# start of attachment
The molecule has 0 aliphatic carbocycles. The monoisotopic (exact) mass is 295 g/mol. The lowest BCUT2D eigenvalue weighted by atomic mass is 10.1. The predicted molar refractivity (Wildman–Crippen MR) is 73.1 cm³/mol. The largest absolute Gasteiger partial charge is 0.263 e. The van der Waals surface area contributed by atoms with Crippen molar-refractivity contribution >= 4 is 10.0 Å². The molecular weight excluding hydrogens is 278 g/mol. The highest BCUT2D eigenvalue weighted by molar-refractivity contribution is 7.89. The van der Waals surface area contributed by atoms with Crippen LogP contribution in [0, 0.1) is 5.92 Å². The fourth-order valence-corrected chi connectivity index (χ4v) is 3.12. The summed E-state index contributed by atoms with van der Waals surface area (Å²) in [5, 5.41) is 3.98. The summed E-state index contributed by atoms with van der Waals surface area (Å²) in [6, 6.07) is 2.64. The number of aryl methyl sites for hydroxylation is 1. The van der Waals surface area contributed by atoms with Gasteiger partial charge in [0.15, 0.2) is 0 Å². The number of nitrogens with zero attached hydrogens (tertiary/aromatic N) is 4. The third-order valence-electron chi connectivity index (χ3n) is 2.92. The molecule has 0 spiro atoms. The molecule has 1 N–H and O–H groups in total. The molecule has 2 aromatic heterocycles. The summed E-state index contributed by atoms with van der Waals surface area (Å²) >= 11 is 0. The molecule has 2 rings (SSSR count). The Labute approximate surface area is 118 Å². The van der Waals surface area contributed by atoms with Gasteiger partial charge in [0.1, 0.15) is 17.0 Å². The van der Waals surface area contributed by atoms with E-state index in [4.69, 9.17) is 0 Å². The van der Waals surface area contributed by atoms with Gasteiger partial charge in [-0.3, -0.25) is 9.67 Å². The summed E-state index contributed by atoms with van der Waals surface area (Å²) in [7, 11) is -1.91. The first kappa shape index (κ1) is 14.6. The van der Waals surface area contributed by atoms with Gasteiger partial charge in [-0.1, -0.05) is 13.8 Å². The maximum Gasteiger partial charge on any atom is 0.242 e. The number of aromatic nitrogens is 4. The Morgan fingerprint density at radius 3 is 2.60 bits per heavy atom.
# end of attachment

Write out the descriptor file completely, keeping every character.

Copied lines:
The molecule has 0 aliphatic carbocycles. The monoisotopic (exact) mass is 295 g/mol. The lowest BCUT2D eigenvalue weighted by atomic mass is 10.1. The predicted molar refractivity (Wildman–Crippen MR) is 73.1 cm³/mol. The largest absolute Gasteiger partial charge is 0.263 e. The van der Waals surface area contributed by atoms with Crippen molar-refractivity contribution >= 4 is 10.0 Å². The molecular weight excluding hydrogens is 278 g/mol. The highest BCUT2D eigenvalue weighted by molar-refractivity contribution is 7.89. The van der Waals surface area contributed by atoms with Crippen LogP contribution in [0, 0.1) is 5.92 Å². The fourth-order valence-corrected chi connectivity index (χ4v) is 3.12. The summed E-state index contributed by atoms with van der Waals surface area (Å²) in [5, 5.41) is 3.98. The summed E-state index contributed by atoms with van der Waals surface area (Å²) in [6, 6.07) is 2.64. The number of aryl methyl sites for hydroxylation is 1. The van der Waals surface area contributed by atoms with Gasteiger partial charge in [0.15, 0.2) is 0 Å². The number of nitrogens with zero attached hydrogens (tertiary/aromatic N) is 4. The third-order valence-electron chi connectivity index (χ3n) is 2.92. The molecule has 0 spiro atoms. The molecule has 1 N–H and O–H groups in total. The molecule has 2 aromatic heterocycles. The summed E-state index contributed by atoms with van der Waals surface area (Å²) >= 11 is 0. The molecule has 2 rings (SSSR count). The Labute approximate surface area is 118 Å². The van der Waals surface area contributed by atoms with Gasteiger partial charge in [0.1, 0.15) is 17.0 Å². The van der Waals surface area contributed by atoms with E-state index in [4.69, 9.17) is 0 Å². The van der Waals surface area contributed by atoms with Gasteiger partial charge in [-0.3, -0.25) is 9.67 Å². The summed E-state index contributed by atoms with van der Waals surface area (Å²) in [7, 11) is -1.91. The first kappa shape index (κ1) is 14.6. The van der Waals surface area contributed by atoms with Gasteiger partial charge in [-0.1, -0.05) is 13.8 Å². The maximum Gasteiger partial charge on any atom is 0.242 e. The number of aromatic nitrogens is 4. The Morgan fingerprint density at radius 3 is 2.60 bits per heavy atom.